< AdrianG> whats the alt stack for in bitcoin script?
< luke-jr> AdrianG: an alternate stack
< AdrianG> so its a two-stack pushdown automata then?
< AdrianG> are the stacks fully equivalent?
< sipa> bitcoin script is not a pushdown automata
< sipa> because it has OP_PICK
< sipa> code has access to all elements, always, not just the top
< luke-jr> AdrianG: no, the alt stack is wiped between scripts, and has fewer opcodes to use it
< * luke-jr> OP_PICKs sipa
< AdrianG> sipa: that sounds like it would be a superset of a PDA then?
< sipa> it also follows intructions, not a state transition table
< gmaxwell> AdrianG: you can rewrite any script using the altstack without it (just using pick). The altstack is there for the same reason that it's there in any forth implementation-- its a convenience and can result in fewer operations for some things.
< gmaxwell> apparently you've heard this craig wright stuff, it's pure gibberish.
< gmaxwell> (he was sending it to me on reddit several weeks ago too: https://people.xiph.org/~greg/temp/DSScamamoto.png )
< gmaxwell> AdrianG: his gibbering is basically trying to argue that script is universal but you don't need any of this technobable to show that, all you need to show is that it has a controlled-not.
< gmaxwell> That doesn't mean much of anything interesting though because there are very tight limits on how much computation you can do (which is why it isn't turing complete)
< gmaxwell> Wright is doing some pattern matching with finite state machines, where there is a well known result that one equipt with two 'stacks' (which are not like the forth-like stacks in bitcoin, but are simple things where you can only access the top elements) can be universal.
< BlueMatt> gmaxwell: no wonder wright hates you....you dont trivially fall for stupid technobabble like so many others
< wumpus> craig wright hates us all
< wumpus> but yes that's a good thing
< wumpus> results from yesterday's benchmark sync up to block 430241: 0.14.2 took 08:12:29 (29549s), master took 06:20:57 (22857s), so ~23% faster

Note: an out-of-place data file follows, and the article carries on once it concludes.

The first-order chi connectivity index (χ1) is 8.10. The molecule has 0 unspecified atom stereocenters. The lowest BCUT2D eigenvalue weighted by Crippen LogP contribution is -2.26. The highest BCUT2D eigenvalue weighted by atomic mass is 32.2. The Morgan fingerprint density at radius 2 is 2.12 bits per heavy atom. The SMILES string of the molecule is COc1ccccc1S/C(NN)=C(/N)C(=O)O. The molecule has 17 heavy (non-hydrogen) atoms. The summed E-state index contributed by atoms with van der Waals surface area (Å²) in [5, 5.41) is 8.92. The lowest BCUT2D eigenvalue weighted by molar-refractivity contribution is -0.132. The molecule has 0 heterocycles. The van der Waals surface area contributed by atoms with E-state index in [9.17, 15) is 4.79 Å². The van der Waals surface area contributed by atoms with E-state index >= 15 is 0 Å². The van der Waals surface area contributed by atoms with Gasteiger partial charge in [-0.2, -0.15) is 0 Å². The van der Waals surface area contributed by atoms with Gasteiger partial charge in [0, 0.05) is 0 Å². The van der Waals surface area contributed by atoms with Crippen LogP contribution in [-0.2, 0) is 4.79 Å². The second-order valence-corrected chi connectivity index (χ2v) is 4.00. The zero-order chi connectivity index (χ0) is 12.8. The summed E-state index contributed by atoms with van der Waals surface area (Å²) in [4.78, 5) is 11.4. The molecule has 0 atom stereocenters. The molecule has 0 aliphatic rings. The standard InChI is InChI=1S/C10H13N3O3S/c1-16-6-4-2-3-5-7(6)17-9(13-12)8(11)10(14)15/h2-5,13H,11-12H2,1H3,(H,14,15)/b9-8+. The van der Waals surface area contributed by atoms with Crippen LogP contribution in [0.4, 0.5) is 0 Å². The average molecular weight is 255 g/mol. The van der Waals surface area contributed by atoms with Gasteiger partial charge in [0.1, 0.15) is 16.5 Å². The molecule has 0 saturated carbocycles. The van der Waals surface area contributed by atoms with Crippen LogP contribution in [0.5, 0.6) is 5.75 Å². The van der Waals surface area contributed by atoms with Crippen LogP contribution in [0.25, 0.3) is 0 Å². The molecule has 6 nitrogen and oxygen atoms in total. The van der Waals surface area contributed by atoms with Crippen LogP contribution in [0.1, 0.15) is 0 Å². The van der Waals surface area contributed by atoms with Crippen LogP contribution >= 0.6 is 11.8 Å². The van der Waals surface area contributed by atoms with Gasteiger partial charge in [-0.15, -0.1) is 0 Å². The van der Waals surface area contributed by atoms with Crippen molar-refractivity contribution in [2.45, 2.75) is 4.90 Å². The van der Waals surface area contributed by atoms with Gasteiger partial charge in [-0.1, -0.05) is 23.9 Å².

< wumpus> really neat
< wumpus> both with default dbcache setting
< wumpus> going to time catch-up syncs from there to tip as well
< wumpus> might be interesting to plot the validation times per block w/ debug=bench too
< wumpus> not only is the sync faster, it seems to have less impact on the rest of the system, catching up the chain used to make any other things like browsing impossible on this system. Doesn't seem to be so much a CPU difference (CPU wasn't maxed out in either case) but memory usage/IO related.
< gmaxwell> yea, I've noticed that too. Some of it I think might be the big peak memory usage and gigantic all at once writes was blowing out buffers.
< wumpus> indeed!
< phantomcircuit> the configure scripts dont seem to be able to find db5.3 on gentoo
< phantomcircuit> luke-jr, any idea what's wrong here?
< phantomcircuit> (and yes i know it's supported to be db 4.8 but i have a wallet that's 5.3)
< luke-jr> nope, sorry
< luke-jr> I assume you used --with-incompatible-bdb?
< phantomcircuit> yeah
< phantomcircuit> checking the config.log there's no mention of even looking for 5.3
< phantomcircuit> i wonder if something got removed on accident
< kanzure> "frustrating that the RPC isn't versioned and massively breaking changes like this are just introduced without any versioning and/or flags" i guess something like that could work, shouldn't getblock start throwing up warnings at least even if not versioned?
< kanzure> s/shouldn't/couldn't/ is more accurately my question.
< sipa> kanzure: ?
< sipa> what is the context?
< sipa> we try very hard not to break RPC
< kanzure> btcd issue tracker someone is complaining about getblock/testnet/segwit
< sipa> oh, btcd
< kanzure> yes but the complaint is about bitcoind rpc versioning not btcd rpc versioning
< sipa> hmm, what was broken?